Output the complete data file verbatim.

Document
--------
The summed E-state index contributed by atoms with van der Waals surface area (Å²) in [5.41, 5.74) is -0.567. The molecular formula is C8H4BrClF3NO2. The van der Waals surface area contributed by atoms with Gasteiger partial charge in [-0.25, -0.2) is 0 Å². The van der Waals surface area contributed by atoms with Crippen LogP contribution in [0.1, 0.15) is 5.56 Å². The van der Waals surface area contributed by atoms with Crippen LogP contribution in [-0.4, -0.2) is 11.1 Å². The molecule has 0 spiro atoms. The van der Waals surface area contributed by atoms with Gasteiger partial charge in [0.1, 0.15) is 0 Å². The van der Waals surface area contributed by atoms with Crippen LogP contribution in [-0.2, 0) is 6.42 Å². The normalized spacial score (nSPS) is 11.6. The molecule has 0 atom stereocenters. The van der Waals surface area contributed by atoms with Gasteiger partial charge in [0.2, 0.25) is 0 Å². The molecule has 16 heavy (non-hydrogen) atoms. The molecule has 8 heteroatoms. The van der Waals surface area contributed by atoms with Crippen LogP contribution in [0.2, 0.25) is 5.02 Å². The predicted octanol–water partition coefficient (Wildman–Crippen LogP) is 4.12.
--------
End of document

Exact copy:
The summed E-state index contributed by atoms with van der Waals surface area (Å²) in [5.41, 5.74) is -0.567. The molecular formula is C8H4BrClF3NO2. The van der Waals surface area contributed by atoms with Gasteiger partial charge in [-0.25, -0.2) is 0 Å². The van der Waals surface area contributed by atoms with Crippen LogP contribution in [0.1, 0.15) is 5.56 Å². The van der Waals surface area contributed by atoms with Crippen LogP contribution in [-0.4, -0.2) is 11.1 Å². The molecule has 0 spiro atoms. The van der Waals surface area contributed by atoms with Gasteiger partial charge in [0.1, 0.15) is 0 Å². The van der Waals surface area contributed by atoms with Crippen LogP contribution in [-0.2, 0) is 6.42 Å². The normalized spacial score (nSPS) is 11.6. The molecule has 0 atom stereocenters. The van der Waals surface area contributed by atoms with Gasteiger partial charge in [0.2, 0.25) is 0 Å². The molecule has 16 heavy (non-hydrogen) atoms. The molecule has 8 heteroatoms. The van der Waals surface area contributed by atoms with Crippen LogP contribution in [0.2, 0.25) is 5.02 Å². The predicted octanol–water partition coefficient (Wildman–Crippen LogP) is 4.12.